We have had, for the past month, a red tailed hawk nesting in a ficus tree at El Marino Elementary School. It’s kind of an extraordinary situation. We have an endangered species making a nest above the kindergarten playground.
When I first saw Corolla Fleeger, the Culver City Animal Services officer, in front of the school talking into her cell phone, I waited to ask why she was at the school. When she told me about the hawk, I was very intrigued. It wasn’t simply a matter for Animal Control, but the Department of Fish and Game, and several other agencies on up the line. While there was some talk about trying to move the nest, it involved so much red tape and permission from so many governmental agencies, the idea has faded away.
What we have is a nesting hawk, a mother protecting her eggs (or hatchlings), and happily, a community that has decided to let Mother Nature take her time.
According to a source at the Department of Fish and Game, breeding occurs around the end of March to the beginning of May, depending on the area the birds live in. Up to five eggs are laid. The eggs hatch at 1 to 2 day intervals. The young are covered in white down, and start to grow feathers around two weeks after hatching. They are fully fledged around 45 days from hatching. The parents will look after the young for up to 4 weeks after fledging and the young may stay in close proximity to the parents until autumn.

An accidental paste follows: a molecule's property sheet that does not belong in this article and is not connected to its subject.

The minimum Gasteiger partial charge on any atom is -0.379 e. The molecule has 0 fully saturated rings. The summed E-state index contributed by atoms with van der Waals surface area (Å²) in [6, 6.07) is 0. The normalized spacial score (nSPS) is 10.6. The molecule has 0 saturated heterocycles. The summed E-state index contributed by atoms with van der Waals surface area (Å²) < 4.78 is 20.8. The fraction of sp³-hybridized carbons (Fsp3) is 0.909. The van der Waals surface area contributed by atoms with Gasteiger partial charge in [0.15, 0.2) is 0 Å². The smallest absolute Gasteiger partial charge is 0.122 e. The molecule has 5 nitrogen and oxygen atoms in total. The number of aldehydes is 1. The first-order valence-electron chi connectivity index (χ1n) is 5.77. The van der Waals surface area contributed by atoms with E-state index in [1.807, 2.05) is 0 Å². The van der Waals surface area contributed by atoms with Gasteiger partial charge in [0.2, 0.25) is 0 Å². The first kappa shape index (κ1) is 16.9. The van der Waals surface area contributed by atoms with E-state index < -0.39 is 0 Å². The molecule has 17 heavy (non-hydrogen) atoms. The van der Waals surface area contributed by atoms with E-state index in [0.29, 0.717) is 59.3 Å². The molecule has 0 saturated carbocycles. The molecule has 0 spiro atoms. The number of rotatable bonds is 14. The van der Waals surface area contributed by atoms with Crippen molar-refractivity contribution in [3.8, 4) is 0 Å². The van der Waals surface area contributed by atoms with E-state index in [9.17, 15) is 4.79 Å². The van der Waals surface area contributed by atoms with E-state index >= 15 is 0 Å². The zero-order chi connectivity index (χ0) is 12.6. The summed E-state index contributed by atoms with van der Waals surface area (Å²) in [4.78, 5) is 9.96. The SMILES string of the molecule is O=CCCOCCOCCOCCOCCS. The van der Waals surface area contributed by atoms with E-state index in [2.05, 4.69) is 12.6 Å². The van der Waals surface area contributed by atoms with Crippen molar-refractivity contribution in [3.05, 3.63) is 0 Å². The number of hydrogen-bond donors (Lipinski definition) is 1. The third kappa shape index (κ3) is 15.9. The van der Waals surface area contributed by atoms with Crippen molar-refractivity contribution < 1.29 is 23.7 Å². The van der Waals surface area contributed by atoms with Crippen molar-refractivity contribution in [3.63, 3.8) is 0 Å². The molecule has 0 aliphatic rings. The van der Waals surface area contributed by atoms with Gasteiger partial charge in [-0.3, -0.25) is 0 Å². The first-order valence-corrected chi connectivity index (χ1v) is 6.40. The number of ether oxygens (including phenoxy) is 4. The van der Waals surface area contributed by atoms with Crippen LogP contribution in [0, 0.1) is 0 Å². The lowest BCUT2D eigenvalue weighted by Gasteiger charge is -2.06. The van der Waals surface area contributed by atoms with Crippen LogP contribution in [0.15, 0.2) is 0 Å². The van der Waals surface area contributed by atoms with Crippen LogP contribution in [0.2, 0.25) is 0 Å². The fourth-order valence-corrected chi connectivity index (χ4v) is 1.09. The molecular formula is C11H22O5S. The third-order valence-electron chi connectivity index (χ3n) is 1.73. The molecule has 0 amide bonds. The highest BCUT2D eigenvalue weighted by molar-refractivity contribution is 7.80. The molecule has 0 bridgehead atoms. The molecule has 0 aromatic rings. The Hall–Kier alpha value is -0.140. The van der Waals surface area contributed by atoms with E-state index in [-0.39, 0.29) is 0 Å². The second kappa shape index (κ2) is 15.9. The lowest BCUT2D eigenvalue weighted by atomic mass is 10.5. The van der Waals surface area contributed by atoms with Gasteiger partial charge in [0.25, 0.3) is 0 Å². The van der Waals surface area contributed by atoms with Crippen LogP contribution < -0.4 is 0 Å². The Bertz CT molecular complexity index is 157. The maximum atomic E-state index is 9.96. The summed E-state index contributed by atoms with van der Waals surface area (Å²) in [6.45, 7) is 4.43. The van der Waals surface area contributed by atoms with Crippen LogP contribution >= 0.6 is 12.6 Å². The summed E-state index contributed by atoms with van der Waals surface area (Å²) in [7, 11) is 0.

I thought of all the parents I know getting ready for fifth grade graduation this year, not just at El Marino, but at other schools as well. The middle-schoolers stepping up to the next stage. The parents at the high school, preparing to send their kids out into the world. It’s one of the things we are in this world to do; prepare the next generation to take their place. Go and fly.
When I spoke to another friend of mine who has long studied Native American lore, she was delighted about the nest, and enthused about the mythical meaning of the hawk.
Red-tailed hawks are good luck, but not just good luck. More like really great luck. What the double rainbow is to Asian cultures, the red-tailed hawk is to the Apache. This is a sign from the universe that some amazing, special, wonderful things will be happening here. Birds are often seen as messengers in myth and in poetry. I admit, the scientifically minded part of me spent almost a week trying to figure out how we could get a webcam into the tree and watch this whole amazing process on a monitor in the classrooms, but the poetically inclined part of me was just happy to look at the dense green foliage and hear the children in the hallways whisper and point towards the tree. “We have a hawk,” I heard on first-grader telling another “and she came here to have her babies this spring. We are special.”
Our school system is facing big changes and tough times. Our children, both the graduating seniors and the incoming kindergarten classes, are facing changes both epic and daunting. They will benefit from using both their poetic instincts and their scientific inclinations, and we will be glad that we filled their days with music and theater and language and math.
When the school is empty this summer, the nest will be too. What comes after this is unknown. But in this moment, we have a red-tailed hawk, and that means we are special.